If you don't provide a SSN, some business may not provide you with the service you want. Getting satisfactory answers to your questions will help you decide whether you want to share your SSN with the business.

If Your Identity's Been Stolen

Even if you've been very careful about keeping your personal information to yourself, an identity thief can strike. If you suspect that your personal information has been used to commit fraud or theft, take the following four steps right away. Remember to follow up all calls in writing; send your letter by certified mail, return receipt requested, so you can document what the company received and when; and keep copies for your files.

  1. Place a fraud alert on your credit reports and review your credit reports.

    Call the toll-free fraud number of any one of the three major credit bureaus to place a fraud alert on your credit report. This can help prevent an identity thief from opening additional accounts in your name. As soon as the credit bureau confirms your fraud alert, the other two credit bureaus will automatically be notified to place fraud alerts on your credit report, and all three reports will be sent to you free of charge.

    Equifax - To report fraud, call:
    1-800-525-6285, and write to:
    P.O. Box 740241, Atlanta, GA 30374-0241

    Experian - To report fraud, call:
    1-888-EXPERIAN ( 397-3742), and write to:
    P.O. Box 9532, Allen, TX 75013

    TransUnion - To report fraud, call:
    1-800-680-7289, and write to:
    Fraud Victim Assistance Division
    P.O. Box 6790, Fullerton, CA 92834-6790

    Once you receive your reports, review them carefully. Look for inquiries you didn't initiate, accounts you didn't open, and unexplained debts on your true accounts. You also should check that information such as your SSN, address(es), name or initial, and employers are correct. Inaccuracies in this information also may be due to typographical errors. Nevertheless, whether the inaccuracies are due to fraud or error, you should notify the credit bureau as soon as possible by telephone and in writing. You should continue to check your reports periodically, especially in the first year after you've discovered the theft, to make sure no new fraudulent activity has occurred. The automated "one call" fraud alert process only works for the initial placement of your fraud alert. Orders for additional credit reports or renewals must be made separately at each of the three major credit bureaus.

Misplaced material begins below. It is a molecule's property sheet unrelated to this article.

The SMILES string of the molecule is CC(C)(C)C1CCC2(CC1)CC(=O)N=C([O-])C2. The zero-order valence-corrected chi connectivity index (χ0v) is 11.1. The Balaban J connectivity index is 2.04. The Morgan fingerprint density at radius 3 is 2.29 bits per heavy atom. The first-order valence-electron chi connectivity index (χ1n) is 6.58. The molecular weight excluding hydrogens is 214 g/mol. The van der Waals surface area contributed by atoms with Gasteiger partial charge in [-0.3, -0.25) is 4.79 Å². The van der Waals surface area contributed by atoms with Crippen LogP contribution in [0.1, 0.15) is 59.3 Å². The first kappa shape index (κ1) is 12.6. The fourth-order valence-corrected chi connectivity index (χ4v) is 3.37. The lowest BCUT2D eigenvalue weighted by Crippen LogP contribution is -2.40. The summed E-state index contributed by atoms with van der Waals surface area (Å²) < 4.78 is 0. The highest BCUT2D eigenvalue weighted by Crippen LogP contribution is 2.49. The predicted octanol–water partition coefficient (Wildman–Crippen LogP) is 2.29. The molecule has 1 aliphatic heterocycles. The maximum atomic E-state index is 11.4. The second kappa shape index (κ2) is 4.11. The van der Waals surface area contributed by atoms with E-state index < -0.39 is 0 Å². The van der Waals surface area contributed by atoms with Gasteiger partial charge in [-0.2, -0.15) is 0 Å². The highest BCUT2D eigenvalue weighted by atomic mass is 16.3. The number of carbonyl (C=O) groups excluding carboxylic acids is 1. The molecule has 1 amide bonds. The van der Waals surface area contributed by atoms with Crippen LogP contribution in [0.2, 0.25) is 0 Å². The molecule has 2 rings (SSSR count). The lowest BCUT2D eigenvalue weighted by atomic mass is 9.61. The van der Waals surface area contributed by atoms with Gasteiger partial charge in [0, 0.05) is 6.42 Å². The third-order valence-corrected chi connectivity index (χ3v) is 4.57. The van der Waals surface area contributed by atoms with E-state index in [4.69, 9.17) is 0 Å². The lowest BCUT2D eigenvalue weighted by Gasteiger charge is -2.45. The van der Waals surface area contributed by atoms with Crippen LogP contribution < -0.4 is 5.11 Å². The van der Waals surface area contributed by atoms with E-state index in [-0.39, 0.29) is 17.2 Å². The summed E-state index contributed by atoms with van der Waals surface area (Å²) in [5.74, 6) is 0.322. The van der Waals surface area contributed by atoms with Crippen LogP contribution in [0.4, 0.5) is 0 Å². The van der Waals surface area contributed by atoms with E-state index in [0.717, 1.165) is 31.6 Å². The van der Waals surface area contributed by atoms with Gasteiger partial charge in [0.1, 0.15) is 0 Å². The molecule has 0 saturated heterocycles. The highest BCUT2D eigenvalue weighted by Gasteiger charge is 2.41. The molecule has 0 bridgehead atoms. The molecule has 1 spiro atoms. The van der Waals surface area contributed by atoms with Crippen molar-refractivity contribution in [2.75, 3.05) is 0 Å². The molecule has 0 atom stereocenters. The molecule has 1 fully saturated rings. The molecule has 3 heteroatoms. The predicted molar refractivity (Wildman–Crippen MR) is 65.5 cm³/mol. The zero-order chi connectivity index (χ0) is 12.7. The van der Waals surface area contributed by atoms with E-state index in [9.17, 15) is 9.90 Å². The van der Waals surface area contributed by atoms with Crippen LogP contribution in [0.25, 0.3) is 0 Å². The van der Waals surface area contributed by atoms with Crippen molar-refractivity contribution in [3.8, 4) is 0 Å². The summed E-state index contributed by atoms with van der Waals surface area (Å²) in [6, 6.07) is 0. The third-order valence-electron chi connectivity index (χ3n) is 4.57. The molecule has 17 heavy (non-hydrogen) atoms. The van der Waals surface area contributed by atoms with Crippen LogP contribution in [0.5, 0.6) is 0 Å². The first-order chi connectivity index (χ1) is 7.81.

2. Close any accounts that have been tampered with or opened fraudulently.

    Credit Accounts
    Credit accounts include all accounts with banks, credit card companies and other lenders, and phone companies, utilities, ISPs, and other service providers.

    If you're closing existing accounts and opening new ones, use new Personal Identification Numbers (PINs) and passwords.

    If there are fraudulent charges or debits, ask the company about the following forms for disputing those transactions:

    • For new unauthorized accounts, ask if the company accepts the ID Theft Affidavit. If they don't, ask the representative to send you the company's fraud dispute forms.
    • For your existing accounts ask the representative to send you the company's fraud dispute forms.
    • If your ATM card had been lost, stolen, or otherwise compromised, cancel the card as soon as you can. Get a new card with a new PIN.

    Checks
    If your checks have been stolen or misused, close the account and ask your bank to notify the appropriate check verification service. While no federal law limits your losses if someone steals your checks and forges your signature, state laws may protect you. Most states hold the bank responsible for losses from a forged check, but they also require you to take reasonable care of your account. For example, you may be held responsible for the forgery if you fail to notify the bank in a timely way that a check was lost or stolen. Contact your state banking or consumer protection agency for more information.

    You also should contact these major check verification companies. Ask that retailers who use their databases not accept your checks.

    TeleCheck - 1-800-710-9898 or 927-0188
    Certey, Inc. - 1-800-437-5120
    International Check Services - 1-800-631-9656

    Call SCAN (1-800-262-7771) to find out if the identity thief has been passing bad checks in your name.

  3. File a report with your local police or the police in the community where the identity theft took place.
    Keep a copy of the report. You may need it to validate your claims to creditors. If you can't get a copy, at least get the report number.
  4. File a complaint with FTC
    By sharing your identity theft complaint with the FTC, you will provide important information that can help law enforcement officials track down identity thieves and stop them. The FTC also can refer victim complaints to other appropriate government agencies and companies for further action. The FTC enters the information you provide into a secure database.

To file a complaint or to learn more about the FTC's Privacy Policy, visit www.consumer.gov/idtheft. If you don't have access to the Internet, you can call the FTC's Identity Theft Hotline: toll-free 1-877-IDTHEFT (438-4338); TDD: 202-326-2502; or write Identity Theft Clearinghouse, Federal Trade Commission, 600 Pennsylvania Avenue, NW, Washington, DC 20580.